Photo Courtesy of Hillsborough County. Workers remove debris from the home in Hillsborough County affected by the recent sinkhole. Extra care was taken to try to retrieve any important personal items the family identified.
Officials in Hillsborough County, Fla., continue investigating the sinkhole tragedy that claimed the life of a 37-year-old man and forced construction crews to tear down his Tampa home. Despite an initial search, engineering experts deemed the situation too dangerous to retrieve the victim, Jeff Bush, who was killed when the massive hole opened up underneath his bedroom.
“County and contractor crews delicately demolished the home,” said Willie Puz, division director of public information of Hillsborough County. “Work started on Sunday, March 3, with a county operator and was completed by contractors on Tuesday, March 5. Extra care was taken to try to retrieve any important personal items the family identified. For safety reasons, engineering crews limited the distance the heavy equipment could get to the house.”
Crews used specialized equipment to remove a number of personal items that included bibles, antique firearms, photos, military medals, a china cabinet and a dresser, along with its contents. A trackhoe with an 80-ft. arm and bucket along with a trackhoe with a shorter arm with grapple on the end were both used. Crews also brought in equipment to probe the soil around the home as news broke that a second sinkhole had opened up between two houses — one of them vacant — just three miles from the Bush home.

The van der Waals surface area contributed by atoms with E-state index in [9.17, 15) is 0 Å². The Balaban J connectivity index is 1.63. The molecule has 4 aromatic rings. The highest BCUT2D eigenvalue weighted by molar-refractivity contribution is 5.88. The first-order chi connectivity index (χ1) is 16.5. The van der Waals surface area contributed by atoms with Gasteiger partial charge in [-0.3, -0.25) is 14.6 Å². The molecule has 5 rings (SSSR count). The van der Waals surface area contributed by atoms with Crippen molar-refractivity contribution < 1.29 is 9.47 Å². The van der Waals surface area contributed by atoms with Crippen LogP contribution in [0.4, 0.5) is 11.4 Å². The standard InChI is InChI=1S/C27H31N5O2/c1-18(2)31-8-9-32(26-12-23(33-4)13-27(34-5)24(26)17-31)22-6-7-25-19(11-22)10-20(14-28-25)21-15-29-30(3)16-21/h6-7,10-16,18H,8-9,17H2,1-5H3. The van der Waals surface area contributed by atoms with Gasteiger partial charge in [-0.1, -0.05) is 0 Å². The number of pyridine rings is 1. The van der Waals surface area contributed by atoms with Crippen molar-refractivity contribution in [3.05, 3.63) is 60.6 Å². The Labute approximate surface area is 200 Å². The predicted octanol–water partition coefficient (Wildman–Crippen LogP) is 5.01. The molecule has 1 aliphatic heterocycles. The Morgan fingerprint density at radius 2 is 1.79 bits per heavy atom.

“The hole is completely filled with gravel, the three homes have been fenced off, and County Code Enforcement officials are evaluating what can be done with the other two houses. What else might take place is still being determined.
“The county’s heavy equipment operator was requested by the family to see them,” said Puz. “This county operator was able to salvage the first items for the family, and ones that meant the most to them. This meeting was very emotional with embraces and lots of tears. It just shows the proficiency and dedication of heavy equipment operators to make a difference in people’s lives in times of crisis.”